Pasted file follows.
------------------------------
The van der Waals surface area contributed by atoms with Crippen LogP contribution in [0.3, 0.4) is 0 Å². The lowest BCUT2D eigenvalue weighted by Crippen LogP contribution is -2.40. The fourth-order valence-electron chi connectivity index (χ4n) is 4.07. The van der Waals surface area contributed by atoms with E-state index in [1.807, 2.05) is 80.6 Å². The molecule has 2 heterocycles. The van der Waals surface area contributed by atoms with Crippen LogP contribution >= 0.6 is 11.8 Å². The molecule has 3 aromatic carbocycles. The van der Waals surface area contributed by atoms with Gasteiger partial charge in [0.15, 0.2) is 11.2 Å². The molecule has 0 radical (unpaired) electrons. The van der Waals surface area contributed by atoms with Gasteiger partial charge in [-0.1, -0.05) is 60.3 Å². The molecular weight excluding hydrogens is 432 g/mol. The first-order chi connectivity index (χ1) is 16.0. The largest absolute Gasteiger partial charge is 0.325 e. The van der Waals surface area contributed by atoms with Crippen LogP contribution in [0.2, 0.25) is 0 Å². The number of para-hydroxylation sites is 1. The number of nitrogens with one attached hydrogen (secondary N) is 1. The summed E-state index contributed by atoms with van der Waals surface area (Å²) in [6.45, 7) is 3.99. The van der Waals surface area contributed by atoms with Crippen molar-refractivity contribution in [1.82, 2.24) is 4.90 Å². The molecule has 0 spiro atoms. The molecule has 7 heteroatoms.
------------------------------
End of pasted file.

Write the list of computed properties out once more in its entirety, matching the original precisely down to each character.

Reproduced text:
The van der Waals surface area contributed by atoms with Crippen LogP contribution in [0.3, 0.4) is 0 Å². The lowest BCUT2D eigenvalue weighted by Crippen LogP contribution is -2.40. The fourth-order valence-electron chi connectivity index (χ4n) is 4.07. The van der Waals surface area contributed by atoms with E-state index in [1.807, 2.05) is 80.6 Å². The molecule has 2 heterocycles. The van der Waals surface area contributed by atoms with Crippen LogP contribution >= 0.6 is 11.8 Å². The molecule has 3 aromatic carbocycles. The van der Waals surface area contributed by atoms with Gasteiger partial charge in [0.15, 0.2) is 11.2 Å². The molecule has 0 radical (unpaired) electrons. The van der Waals surface area contributed by atoms with Gasteiger partial charge in [-0.1, -0.05) is 60.3 Å². The molecular weight excluding hydrogens is 432 g/mol. The first-order chi connectivity index (χ1) is 16.0. The largest absolute Gasteiger partial charge is 0.325 e. The van der Waals surface area contributed by atoms with Crippen LogP contribution in [0.2, 0.25) is 0 Å². The number of para-hydroxylation sites is 1. The number of nitrogens with one attached hydrogen (secondary N) is 1. The summed E-state index contributed by atoms with van der Waals surface area (Å²) in [6.45, 7) is 3.99. The van der Waals surface area contributed by atoms with Crippen molar-refractivity contribution in [1.82, 2.24) is 4.90 Å². The molecule has 0 spiro atoms. The molecule has 7 heteroatoms.